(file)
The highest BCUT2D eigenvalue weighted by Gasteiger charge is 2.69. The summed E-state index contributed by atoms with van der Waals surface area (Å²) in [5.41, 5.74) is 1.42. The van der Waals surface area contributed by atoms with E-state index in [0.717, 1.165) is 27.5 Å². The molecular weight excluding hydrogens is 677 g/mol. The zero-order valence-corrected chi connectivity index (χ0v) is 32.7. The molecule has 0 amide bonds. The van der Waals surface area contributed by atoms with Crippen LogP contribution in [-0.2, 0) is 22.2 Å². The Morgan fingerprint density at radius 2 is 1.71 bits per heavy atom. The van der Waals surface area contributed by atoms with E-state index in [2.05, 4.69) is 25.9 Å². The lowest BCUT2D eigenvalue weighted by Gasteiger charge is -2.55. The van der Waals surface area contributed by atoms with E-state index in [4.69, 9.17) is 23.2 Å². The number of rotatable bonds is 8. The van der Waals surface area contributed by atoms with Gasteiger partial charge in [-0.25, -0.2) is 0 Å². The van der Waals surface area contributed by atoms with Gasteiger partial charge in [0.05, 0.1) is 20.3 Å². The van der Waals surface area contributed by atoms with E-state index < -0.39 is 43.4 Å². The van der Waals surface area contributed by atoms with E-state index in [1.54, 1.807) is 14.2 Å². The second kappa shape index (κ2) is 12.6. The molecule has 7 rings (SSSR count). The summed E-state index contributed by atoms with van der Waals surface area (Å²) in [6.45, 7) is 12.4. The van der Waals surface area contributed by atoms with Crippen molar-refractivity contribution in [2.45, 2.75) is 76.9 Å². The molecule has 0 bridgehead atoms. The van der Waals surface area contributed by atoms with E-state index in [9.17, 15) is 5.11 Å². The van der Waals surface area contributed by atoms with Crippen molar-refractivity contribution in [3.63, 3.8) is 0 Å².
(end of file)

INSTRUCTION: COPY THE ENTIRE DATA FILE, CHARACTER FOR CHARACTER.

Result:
The highest BCUT2D eigenvalue weighted by Gasteiger charge is 2.69. The summed E-state index contributed by atoms with van der Waals surface area (Å²) in [5.41, 5.74) is 1.42. The van der Waals surface area contributed by atoms with E-state index in [0.717, 1.165) is 27.5 Å². The molecular weight excluding hydrogens is 677 g/mol. The zero-order valence-corrected chi connectivity index (χ0v) is 32.7. The molecule has 0 amide bonds. The van der Waals surface area contributed by atoms with Crippen LogP contribution in [-0.2, 0) is 22.2 Å². The Morgan fingerprint density at radius 2 is 1.71 bits per heavy atom. The van der Waals surface area contributed by atoms with E-state index in [2.05, 4.69) is 25.9 Å². The lowest BCUT2D eigenvalue weighted by Gasteiger charge is -2.55. The van der Waals surface area contributed by atoms with E-state index in [4.69, 9.17) is 23.2 Å². The number of rotatable bonds is 8. The van der Waals surface area contributed by atoms with Gasteiger partial charge in [-0.25, -0.2) is 0 Å². The van der Waals surface area contributed by atoms with Gasteiger partial charge in [0.05, 0.1) is 20.3 Å². The van der Waals surface area contributed by atoms with E-state index < -0.39 is 43.4 Å². The van der Waals surface area contributed by atoms with E-state index in [1.54, 1.807) is 14.2 Å². The second kappa shape index (κ2) is 12.6. The molecule has 7 rings (SSSR count). The summed E-state index contributed by atoms with van der Waals surface area (Å²) in [6.45, 7) is 12.4. The van der Waals surface area contributed by atoms with Crippen molar-refractivity contribution in [2.45, 2.75) is 76.9 Å². The molecule has 0 bridgehead atoms. The van der Waals surface area contributed by atoms with E-state index in [9.17, 15) is 5.11 Å². The van der Waals surface area contributed by atoms with Crippen molar-refractivity contribution in [3.63, 3.8) is 0 Å².